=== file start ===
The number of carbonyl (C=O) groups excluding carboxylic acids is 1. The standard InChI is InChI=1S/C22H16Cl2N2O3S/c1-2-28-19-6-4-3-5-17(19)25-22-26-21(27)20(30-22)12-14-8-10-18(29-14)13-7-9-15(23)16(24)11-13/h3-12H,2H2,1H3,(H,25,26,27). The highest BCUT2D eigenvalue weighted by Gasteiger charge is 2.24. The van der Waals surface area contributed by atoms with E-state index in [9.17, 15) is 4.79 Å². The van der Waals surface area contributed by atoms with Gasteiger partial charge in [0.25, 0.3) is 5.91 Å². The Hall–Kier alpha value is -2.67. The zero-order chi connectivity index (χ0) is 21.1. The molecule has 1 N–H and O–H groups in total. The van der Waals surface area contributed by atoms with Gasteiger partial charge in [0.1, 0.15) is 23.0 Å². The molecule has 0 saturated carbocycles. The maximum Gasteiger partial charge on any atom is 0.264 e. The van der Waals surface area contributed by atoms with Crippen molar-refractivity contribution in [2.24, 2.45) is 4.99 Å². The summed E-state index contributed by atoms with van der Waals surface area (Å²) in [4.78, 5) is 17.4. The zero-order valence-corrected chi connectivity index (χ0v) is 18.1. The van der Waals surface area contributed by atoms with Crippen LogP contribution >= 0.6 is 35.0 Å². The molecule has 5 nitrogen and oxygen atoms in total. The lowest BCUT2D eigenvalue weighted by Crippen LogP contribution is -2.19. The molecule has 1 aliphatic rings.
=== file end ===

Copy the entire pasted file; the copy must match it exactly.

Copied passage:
The number of carbonyl (C=O) groups excluding carboxylic acids is 1. The standard InChI is InChI=1S/C22H16Cl2N2O3S/c1-2-28-19-6-4-3-5-17(19)25-22-26-21(27)20(30-22)12-14-8-10-18(29-14)13-7-9-15(23)16(24)11-13/h3-12H,2H2,1H3,(H,25,26,27). The highest BCUT2D eigenvalue weighted by Gasteiger charge is 2.24. The van der Waals surface area contributed by atoms with E-state index in [9.17, 15) is 4.79 Å². The van der Waals surface area contributed by atoms with Gasteiger partial charge in [0.25, 0.3) is 5.91 Å². The Hall–Kier alpha value is -2.67. The zero-order chi connectivity index (χ0) is 21.1. The molecule has 1 N–H and O–H groups in total. The van der Waals surface area contributed by atoms with Gasteiger partial charge in [0.1, 0.15) is 23.0 Å². The molecule has 0 saturated carbocycles. The maximum Gasteiger partial charge on any atom is 0.264 e. The van der Waals surface area contributed by atoms with Crippen molar-refractivity contribution in [2.24, 2.45) is 4.99 Å². The summed E-state index contributed by atoms with van der Waals surface area (Å²) in [4.78, 5) is 17.4. The zero-order valence-corrected chi connectivity index (χ0v) is 18.1. The van der Waals surface area contributed by atoms with Crippen LogP contribution >= 0.6 is 35.0 Å². The molecule has 5 nitrogen and oxygen atoms in total. The lowest BCUT2D eigenvalue weighted by Crippen LogP contribution is -2.19. The molecule has 1 aliphatic rings.